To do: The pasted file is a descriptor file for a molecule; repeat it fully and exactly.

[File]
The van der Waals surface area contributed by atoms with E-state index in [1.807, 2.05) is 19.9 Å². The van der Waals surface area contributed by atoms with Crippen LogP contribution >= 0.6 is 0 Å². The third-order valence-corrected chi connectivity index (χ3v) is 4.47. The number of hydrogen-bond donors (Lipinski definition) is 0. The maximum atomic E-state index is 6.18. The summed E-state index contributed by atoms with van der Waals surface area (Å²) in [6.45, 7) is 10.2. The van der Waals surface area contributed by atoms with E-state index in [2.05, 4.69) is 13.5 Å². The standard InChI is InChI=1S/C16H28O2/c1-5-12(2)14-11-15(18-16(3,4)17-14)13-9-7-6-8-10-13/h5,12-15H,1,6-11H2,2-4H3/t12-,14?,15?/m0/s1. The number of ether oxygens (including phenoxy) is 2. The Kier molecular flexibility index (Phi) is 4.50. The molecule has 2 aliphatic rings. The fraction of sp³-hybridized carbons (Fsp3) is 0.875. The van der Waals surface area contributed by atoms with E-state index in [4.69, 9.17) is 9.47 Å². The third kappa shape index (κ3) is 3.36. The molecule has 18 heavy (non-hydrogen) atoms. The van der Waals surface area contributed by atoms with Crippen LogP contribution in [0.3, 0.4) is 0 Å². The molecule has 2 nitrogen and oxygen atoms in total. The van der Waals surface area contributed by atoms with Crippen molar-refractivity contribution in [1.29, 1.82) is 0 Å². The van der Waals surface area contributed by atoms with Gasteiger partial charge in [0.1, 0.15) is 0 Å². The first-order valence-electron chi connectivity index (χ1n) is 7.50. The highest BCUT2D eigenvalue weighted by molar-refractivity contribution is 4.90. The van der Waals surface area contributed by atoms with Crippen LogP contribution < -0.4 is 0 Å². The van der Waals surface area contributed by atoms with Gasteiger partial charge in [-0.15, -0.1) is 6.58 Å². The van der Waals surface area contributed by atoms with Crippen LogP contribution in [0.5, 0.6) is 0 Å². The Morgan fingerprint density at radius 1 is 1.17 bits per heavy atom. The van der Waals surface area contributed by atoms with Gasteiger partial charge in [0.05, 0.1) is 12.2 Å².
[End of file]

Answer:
The van der Waals surface area contributed by atoms with E-state index in [1.807, 2.05) is 19.9 Å². The van der Waals surface area contributed by atoms with Crippen LogP contribution >= 0.6 is 0 Å². The third-order valence-corrected chi connectivity index (χ3v) is 4.47. The number of hydrogen-bond donors (Lipinski definition) is 0. The maximum atomic E-state index is 6.18. The summed E-state index contributed by atoms with van der Waals surface area (Å²) in [6.45, 7) is 10.2. The van der Waals surface area contributed by atoms with E-state index in [2.05, 4.69) is 13.5 Å². The standard InChI is InChI=1S/C16H28O2/c1-5-12(2)14-11-15(18-16(3,4)17-14)13-9-7-6-8-10-13/h5,12-15H,1,6-11H2,2-4H3/t12-,14?,15?/m0/s1. The number of ether oxygens (including phenoxy) is 2. The Kier molecular flexibility index (Phi) is 4.50. The molecule has 2 aliphatic rings. The fraction of sp³-hybridized carbons (Fsp3) is 0.875. The van der Waals surface area contributed by atoms with E-state index in [4.69, 9.17) is 9.47 Å². The third kappa shape index (κ3) is 3.36. The molecule has 18 heavy (non-hydrogen) atoms. The van der Waals surface area contributed by atoms with Crippen LogP contribution in [0.3, 0.4) is 0 Å². The molecule has 2 nitrogen and oxygen atoms in total. The van der Waals surface area contributed by atoms with Crippen molar-refractivity contribution in [1.29, 1.82) is 0 Å². The van der Waals surface area contributed by atoms with Gasteiger partial charge in [0.1, 0.15) is 0 Å². The first-order valence-electron chi connectivity index (χ1n) is 7.50. The highest BCUT2D eigenvalue weighted by molar-refractivity contribution is 4.90. The van der Waals surface area contributed by atoms with Crippen LogP contribution < -0.4 is 0 Å². The van der Waals surface area contributed by atoms with Gasteiger partial charge in [-0.15, -0.1) is 6.58 Å². The van der Waals surface area contributed by atoms with Crippen LogP contribution in [0.5, 0.6) is 0 Å². The Morgan fingerprint density at radius 1 is 1.17 bits per heavy atom. The van der Waals surface area contributed by atoms with Gasteiger partial charge in [0.05, 0.1) is 12.2 Å².